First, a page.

We will be in Santa Cruz, CA August 9-11, 2016, and Palo Alto August 12, 2016. We will then travel to Portland, OR to offer workshops August 14-15, 2016. To learn more about our robot theater project, check out our previous blogs, and visit the University of Iowa’s Computer Science Department website:
We spent 5 days working with the NAO robots. Starting with speech, then movement and conversation, we had the robots telling bedtime stories, having conversations and arguments, and even dueling with swords! We had a few technical difficulties during the final presentations, but the audience was impressed with what the students were able to accomplish in such a short period of time. We are looking forward to offering more opportunities to work with the NAO robots in the upcoming year.
Today is the last day of the summer program. We ran through one last rehearsal for the final show, and fixed a few more problems. Then it was time to set up for the kids to give a short demonstration of their projects to their family members. The room was crowded, and it was difficult to hear the robots deliver their lines. Overall, the kids did a great job running their programs, spotting the robots, and explaining what they did to their audience. They took turns running their programs: each person had 15 minutes to run through a few short skits before giving another person a chance to run their programs.
After these short demonstrations, we put the robots in place for the final performance. We found and fixed almost every problem…the only one left was at the end of the skit, when the robots were supposed to crouch to end the show: Gini decided not to crouch. We had a relatively large audience, and the kids did a great job putting everything together for the final show.
After the final show, the kids received certificates of completion. It was time to power the robots down, and pack up. It was a fabulous two weeks. The visiting robots made their way back to Minneapolis, and the Iowa robots returned to my office, where they are getting ready for their next project: they will be part of a first-year seminar this fall. We will be writing about that experience starting in August!
Today is the day to rehearse the final skit. Yesterday, all of the individual programs were finished. Each block of dialogue was stored in a separate timeline, and the timelines were added to a “robot library”. We then created the individual “conversation programs” for each robot, and brought in the movement timelines. While it seems straightforward, getting seven robots to communicate, pass on messages to trigger the next robot to say its lines, make sure that all speeches and movements are timed properly, etc… can be tricky.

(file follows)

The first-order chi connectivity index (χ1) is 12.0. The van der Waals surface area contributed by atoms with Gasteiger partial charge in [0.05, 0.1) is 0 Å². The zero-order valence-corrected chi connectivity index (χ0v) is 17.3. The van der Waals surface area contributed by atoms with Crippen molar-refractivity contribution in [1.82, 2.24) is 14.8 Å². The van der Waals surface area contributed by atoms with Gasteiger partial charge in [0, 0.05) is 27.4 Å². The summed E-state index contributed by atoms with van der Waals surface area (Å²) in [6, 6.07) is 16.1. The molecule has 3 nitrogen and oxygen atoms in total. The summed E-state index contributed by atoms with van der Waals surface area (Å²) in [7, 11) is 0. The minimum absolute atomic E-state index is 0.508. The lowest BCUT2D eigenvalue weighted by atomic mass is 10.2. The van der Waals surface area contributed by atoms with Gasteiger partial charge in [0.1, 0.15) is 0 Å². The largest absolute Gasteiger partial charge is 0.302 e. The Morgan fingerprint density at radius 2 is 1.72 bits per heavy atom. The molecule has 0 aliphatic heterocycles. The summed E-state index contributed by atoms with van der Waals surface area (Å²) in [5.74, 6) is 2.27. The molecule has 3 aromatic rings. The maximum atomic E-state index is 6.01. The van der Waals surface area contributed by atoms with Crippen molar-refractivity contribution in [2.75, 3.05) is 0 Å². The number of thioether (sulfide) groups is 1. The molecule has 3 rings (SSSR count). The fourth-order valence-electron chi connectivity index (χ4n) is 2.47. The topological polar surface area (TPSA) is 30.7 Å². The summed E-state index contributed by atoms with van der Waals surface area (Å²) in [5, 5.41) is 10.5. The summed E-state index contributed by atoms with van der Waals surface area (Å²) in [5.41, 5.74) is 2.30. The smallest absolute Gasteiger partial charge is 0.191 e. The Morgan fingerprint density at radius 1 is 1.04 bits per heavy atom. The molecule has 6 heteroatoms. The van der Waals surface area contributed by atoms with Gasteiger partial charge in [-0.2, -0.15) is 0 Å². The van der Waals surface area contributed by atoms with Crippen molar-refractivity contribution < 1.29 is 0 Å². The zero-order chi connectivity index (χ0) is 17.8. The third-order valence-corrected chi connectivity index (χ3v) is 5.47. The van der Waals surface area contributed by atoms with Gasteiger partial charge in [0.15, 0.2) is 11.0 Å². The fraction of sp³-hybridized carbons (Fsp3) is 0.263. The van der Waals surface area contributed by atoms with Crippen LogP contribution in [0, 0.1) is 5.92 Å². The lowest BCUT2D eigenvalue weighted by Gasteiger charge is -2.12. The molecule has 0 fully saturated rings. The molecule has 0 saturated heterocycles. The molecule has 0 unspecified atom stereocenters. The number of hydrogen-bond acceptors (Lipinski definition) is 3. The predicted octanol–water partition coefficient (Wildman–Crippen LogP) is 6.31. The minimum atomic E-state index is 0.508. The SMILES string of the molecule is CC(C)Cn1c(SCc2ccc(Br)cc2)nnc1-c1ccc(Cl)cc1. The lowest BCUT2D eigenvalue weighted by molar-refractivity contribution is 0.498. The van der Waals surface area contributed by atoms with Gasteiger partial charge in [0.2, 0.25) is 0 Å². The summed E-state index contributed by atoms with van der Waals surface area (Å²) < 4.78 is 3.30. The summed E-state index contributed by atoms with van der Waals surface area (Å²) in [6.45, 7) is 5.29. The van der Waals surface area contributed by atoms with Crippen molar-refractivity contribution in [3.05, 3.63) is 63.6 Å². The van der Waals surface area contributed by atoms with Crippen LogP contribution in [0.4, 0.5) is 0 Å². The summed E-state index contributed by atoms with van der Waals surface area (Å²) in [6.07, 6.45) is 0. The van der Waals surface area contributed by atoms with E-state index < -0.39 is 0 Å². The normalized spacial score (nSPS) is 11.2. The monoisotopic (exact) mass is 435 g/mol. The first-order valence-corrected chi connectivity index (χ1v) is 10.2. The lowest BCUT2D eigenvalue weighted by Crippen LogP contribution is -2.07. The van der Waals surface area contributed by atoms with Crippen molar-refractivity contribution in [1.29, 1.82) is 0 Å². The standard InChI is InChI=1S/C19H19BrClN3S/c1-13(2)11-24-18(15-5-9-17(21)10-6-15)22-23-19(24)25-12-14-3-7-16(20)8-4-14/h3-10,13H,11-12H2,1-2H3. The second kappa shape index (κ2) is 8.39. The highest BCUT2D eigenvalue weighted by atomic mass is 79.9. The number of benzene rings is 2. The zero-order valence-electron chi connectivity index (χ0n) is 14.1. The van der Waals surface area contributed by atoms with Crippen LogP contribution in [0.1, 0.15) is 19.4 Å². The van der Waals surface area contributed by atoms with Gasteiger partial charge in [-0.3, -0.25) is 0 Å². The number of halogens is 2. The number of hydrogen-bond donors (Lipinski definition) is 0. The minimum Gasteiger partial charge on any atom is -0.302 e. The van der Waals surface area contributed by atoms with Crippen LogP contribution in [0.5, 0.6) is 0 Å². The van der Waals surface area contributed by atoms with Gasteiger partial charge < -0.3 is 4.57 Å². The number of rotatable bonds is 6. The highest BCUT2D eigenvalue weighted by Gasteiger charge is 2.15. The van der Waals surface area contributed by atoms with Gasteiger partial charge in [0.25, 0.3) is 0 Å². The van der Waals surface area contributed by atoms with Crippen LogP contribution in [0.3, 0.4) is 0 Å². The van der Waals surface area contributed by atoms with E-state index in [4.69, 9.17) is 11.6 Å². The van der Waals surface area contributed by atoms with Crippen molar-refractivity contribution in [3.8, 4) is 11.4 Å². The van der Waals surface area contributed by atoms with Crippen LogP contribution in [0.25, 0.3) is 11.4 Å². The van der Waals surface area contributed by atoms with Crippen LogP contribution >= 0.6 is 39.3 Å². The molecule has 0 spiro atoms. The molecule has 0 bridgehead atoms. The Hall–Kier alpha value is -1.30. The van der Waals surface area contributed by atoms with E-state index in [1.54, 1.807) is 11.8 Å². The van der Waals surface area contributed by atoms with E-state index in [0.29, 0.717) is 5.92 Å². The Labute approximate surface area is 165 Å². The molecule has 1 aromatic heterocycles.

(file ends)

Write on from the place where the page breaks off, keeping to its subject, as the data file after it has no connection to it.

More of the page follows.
We fixed most of the typos in the messages being sent, and made it through most of the skit. We had to run through it several times, fixing the problems as they came up, and then “taking it from the top.” Fortunately, the robots are pretty patient, and don’t mind running through their lines as often as necessary. The kids were also patient. They were the ones spotting the robots, and then starting the scene over and over again. It was great to have lots of eyes watching the movements of the robots, and giving feedback on things that needed to be changed in the delivery of the lines. The final result will be impressive!
After the rehearsal, the kids finished up their “gratitude conversations” with the robots. I am thankful to the individuals and organizations that supported this first Robot Theater Summer Camp.
Today we continued to pose and program the robots, and create the art for the stage. At this point in the program, the kids know their way around the robots. They are gentle when they manipulate the robots, and are comfortable programming them to deliver their lines.
Each block of text (along with the movement) will be stored in its own timeline. Once we have all of the individual timelines for a robot, we will create the final program for that robot. Some of the roles were easier to put together than others. For example, “Christopher” and “Denise” will be playing virtual pong throughout the skit, so their movements involve an infinite loop of random arm movements that look like they are hitting a ball back and forth. They have a few lines of dialogue in the skit, but we didn’t have to create any deliberate movements outside of the pong gestures.
“Daniel” will be describing outdoor sports (mentioning football and archery, and then describing how to play baseball in more detail). That series of movements took some effort to build, and the final result was outstanding. “Gini” and “Bobbi” are the robots visiting from Minneapolis. They will be locking their convertible car, and trying to figure out where to go for the Robot Theater Summer Camp. They will be walking up to the other robots to ask for help. “Gini” will be describing how to make a dump cake, and “Bobbi” will be talking about the winter sports that she plays. “Alberto” will go into detail about gardening. The kids in the camp created all of this dialogue and movement.
The kids read through the overall script, but there are several components that still need to be written. The kids will write a description of how to make a “dump cake”, various outdoor sports (winter and non-winter) that they enjoy playing, and things that are related to gardening. We also need to create deliberate gestures for when the robots are speaking their other lines in the skit. Then we need to create the programs that enable the robots deliver their lines (with appropriate gestures). Finally, we need to put it all together into one large “conversation program” for each robot.
We started out the day by writing some of the descriptions that will be used in the skit. Then some kids started programming the dialogue, and others started working on the backdrops for when the robots perform the skit. This was a great day for creative juices to flow. Putting on a robot theater performance involves more than just writing computer programs. There is writing, posing, programming, drawing, and staging to be done.